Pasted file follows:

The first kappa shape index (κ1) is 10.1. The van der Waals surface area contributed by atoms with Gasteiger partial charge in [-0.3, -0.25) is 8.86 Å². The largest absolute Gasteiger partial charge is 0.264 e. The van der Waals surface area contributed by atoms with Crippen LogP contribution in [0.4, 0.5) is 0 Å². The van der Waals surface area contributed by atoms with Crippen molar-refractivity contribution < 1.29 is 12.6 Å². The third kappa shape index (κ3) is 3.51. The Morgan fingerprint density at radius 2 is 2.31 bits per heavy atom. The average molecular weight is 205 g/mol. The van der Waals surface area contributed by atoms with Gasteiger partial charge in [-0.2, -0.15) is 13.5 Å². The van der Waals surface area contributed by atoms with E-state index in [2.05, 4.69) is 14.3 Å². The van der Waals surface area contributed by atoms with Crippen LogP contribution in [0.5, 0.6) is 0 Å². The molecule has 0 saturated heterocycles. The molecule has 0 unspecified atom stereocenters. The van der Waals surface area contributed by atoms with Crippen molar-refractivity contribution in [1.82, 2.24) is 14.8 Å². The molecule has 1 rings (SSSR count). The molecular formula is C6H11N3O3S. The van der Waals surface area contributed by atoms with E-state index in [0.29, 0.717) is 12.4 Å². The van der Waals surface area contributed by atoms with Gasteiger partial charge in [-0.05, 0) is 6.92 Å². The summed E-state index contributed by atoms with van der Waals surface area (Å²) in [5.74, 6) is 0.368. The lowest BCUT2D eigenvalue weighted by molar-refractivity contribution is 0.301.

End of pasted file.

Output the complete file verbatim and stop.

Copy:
The first kappa shape index (κ1) is 10.1. The van der Waals surface area contributed by atoms with Gasteiger partial charge in [-0.3, -0.25) is 8.86 Å². The largest absolute Gasteiger partial charge is 0.264 e. The van der Waals surface area contributed by atoms with Crippen LogP contribution in [0.4, 0.5) is 0 Å². The van der Waals surface area contributed by atoms with Crippen molar-refractivity contribution < 1.29 is 12.6 Å². The third kappa shape index (κ3) is 3.51. The Morgan fingerprint density at radius 2 is 2.31 bits per heavy atom. The average molecular weight is 205 g/mol. The van der Waals surface area contributed by atoms with Gasteiger partial charge in [-0.2, -0.15) is 13.5 Å². The van der Waals surface area contributed by atoms with E-state index in [2.05, 4.69) is 14.3 Å². The van der Waals surface area contributed by atoms with Crippen LogP contribution in [0.5, 0.6) is 0 Å². The molecule has 0 saturated heterocycles. The molecule has 0 unspecified atom stereocenters. The van der Waals surface area contributed by atoms with Crippen molar-refractivity contribution in [1.82, 2.24) is 14.8 Å². The molecule has 1 rings (SSSR count). The molecular formula is C6H11N3O3S. The van der Waals surface area contributed by atoms with E-state index in [0.29, 0.717) is 12.4 Å². The van der Waals surface area contributed by atoms with Gasteiger partial charge in [-0.05, 0) is 6.92 Å². The summed E-state index contributed by atoms with van der Waals surface area (Å²) in [5.74, 6) is 0.368. The lowest BCUT2D eigenvalue weighted by molar-refractivity contribution is 0.301.